Sony gives Kotaku the finger (update)

Sony 1, Kotaku 1

Or I guess depending on how you look at it, maybe Kotaku won. Who knows? But what I do know is that Brian Crecente has big brass balls and my blogger in arms stood up to Sony and seems to have gotten disinvited from every Sony event and basically stripped of his Sony manhood. Here’s the story that caused the drama and here’s what went down because of it:

When I responded that we were going forward with the story and that sometimes news doesn’t come from official sources I was told that if we published we would likely be blackballed by the company.

Specifically, they said we would be asked to return our debug PS3, uninvited from all meetings scheduled with Sony at GDC, including one on blogger relations and a one-on-one with Phil Harrison, and that they would no longer deal with us.

Well, not only that, but Crecente then went on to post Sony’s letter saying that they’d be shut out. Check out the entire soap opera after the jump.

Let me say this to Sony, though: You’ve got a PR problem out there, and picking on a popular gaming blog isn’t going to help things. You may want to reconsider this “ban” and realize that we and Kotaku are the present and future and what you’re going to have to deal with from now on. By doing this, you’re making your company look even worse and more out of touch with today’s gaming culture.

I will be meeting with Sony at this blogger event they’re holding at GDC. Hopefully, I’ll be able to bring their side of this whole mess and more. Stay tuned. 

[Update: Sony and Kotaku are friends again. Crisis averted.] 

From Sony’s Dave Karraker:

Brian, This is an email I was really hoping I would never have to write, but it is what it is. When I came on board here at Sony, I made every effort to be as inclusive as possible to media and the blogging community in an effort to improve previously damaged relationships. This included getting people access to executives, opening our events to more individuals and personally responding as quickly as possible to inquiries. This was done in good faith with the thought that the people I was working with would operate with the same integrity and courtesy I think I demonstrated when I was a reporter. Basically, I went out on a limb for a lot of people — people SCEA PR and SCEA management had written off. I caught a lot of flack for it from folks, but I felt strongly it was the right thing to do.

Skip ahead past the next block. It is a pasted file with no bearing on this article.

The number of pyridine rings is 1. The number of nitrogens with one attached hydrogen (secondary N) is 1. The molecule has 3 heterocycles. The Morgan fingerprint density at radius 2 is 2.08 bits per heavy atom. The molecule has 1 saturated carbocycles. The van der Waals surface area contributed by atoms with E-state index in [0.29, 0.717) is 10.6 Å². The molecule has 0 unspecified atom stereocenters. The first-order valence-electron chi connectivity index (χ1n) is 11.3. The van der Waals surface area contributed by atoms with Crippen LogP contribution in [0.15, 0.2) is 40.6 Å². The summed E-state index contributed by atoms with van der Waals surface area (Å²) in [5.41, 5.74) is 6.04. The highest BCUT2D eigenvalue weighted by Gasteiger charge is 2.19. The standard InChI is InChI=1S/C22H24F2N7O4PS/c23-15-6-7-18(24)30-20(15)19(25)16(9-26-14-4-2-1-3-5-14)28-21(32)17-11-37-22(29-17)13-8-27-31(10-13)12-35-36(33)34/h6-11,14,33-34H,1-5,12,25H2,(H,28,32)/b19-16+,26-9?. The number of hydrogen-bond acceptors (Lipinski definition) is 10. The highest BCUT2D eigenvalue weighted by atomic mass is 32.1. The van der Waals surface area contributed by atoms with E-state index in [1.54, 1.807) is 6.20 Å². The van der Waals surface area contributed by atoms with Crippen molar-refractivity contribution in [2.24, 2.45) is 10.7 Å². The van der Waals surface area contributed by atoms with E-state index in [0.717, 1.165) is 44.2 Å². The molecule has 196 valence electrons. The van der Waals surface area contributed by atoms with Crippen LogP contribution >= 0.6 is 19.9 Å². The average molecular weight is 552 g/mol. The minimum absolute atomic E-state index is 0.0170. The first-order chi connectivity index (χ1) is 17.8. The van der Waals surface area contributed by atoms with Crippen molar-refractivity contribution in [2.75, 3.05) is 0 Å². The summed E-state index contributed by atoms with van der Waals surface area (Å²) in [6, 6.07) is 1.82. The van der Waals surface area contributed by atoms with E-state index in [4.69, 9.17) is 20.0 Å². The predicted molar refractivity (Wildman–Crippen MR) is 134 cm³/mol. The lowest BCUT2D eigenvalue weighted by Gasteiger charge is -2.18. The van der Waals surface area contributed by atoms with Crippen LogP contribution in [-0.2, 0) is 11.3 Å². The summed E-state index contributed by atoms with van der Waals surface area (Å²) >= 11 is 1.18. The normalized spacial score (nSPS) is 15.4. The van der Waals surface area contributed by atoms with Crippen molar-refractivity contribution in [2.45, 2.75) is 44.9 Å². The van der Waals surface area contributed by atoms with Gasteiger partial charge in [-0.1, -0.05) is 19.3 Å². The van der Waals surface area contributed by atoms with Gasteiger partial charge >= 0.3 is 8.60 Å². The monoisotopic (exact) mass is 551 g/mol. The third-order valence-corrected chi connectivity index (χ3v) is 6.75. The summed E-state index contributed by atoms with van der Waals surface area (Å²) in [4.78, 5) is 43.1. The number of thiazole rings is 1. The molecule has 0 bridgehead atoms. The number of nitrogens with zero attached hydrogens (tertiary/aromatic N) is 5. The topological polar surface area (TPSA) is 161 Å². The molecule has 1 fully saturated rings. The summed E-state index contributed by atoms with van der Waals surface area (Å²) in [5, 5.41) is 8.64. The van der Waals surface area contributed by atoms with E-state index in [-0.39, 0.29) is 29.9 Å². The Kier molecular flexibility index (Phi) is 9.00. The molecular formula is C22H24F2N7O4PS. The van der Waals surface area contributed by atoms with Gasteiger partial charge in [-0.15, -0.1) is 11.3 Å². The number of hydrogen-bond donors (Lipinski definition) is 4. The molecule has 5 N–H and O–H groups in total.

I am very disappointed that after trying to work with you as closely as possible and provide you and your team with access and information, you chose to report on this rumor…. I can’t defend outlets that can’t work cooperatively with us.

So, it is for this reason, that we will be canceling all further interviews for Kotaku staff at GDC and will be dis-inviting you to our media event next Tuesday. Until we can find a way to work better together, information provided to your site will only be that found in the public forum.

Again, I take absolutely no joy in sending you this note, but given the situation you have put me into, I have no choice.

Dave Karraker
Sr. Director, Corporate Communications
Sony Computer Entertainment America

Brian Crecente’s response:

Dave, Obviously I disagree with your decision, but it sounds like your mind is made up. I think this only highlights the differences that PR people and journalists have. My interest is not in making sure that Sony has positive news or that the timing of their news is correct, my job only is to inform the readers of news as quickly and accurately as I can. Hopefully, one day this dispute will settle down and you will reopen communication with us. Know this, while I disagree with this decision and think it is a monumental mistake, it will not effect our continuing coverage of Sony and the gaming software and hardware your company makes and supports. Take care, Brian 


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Robert Summa
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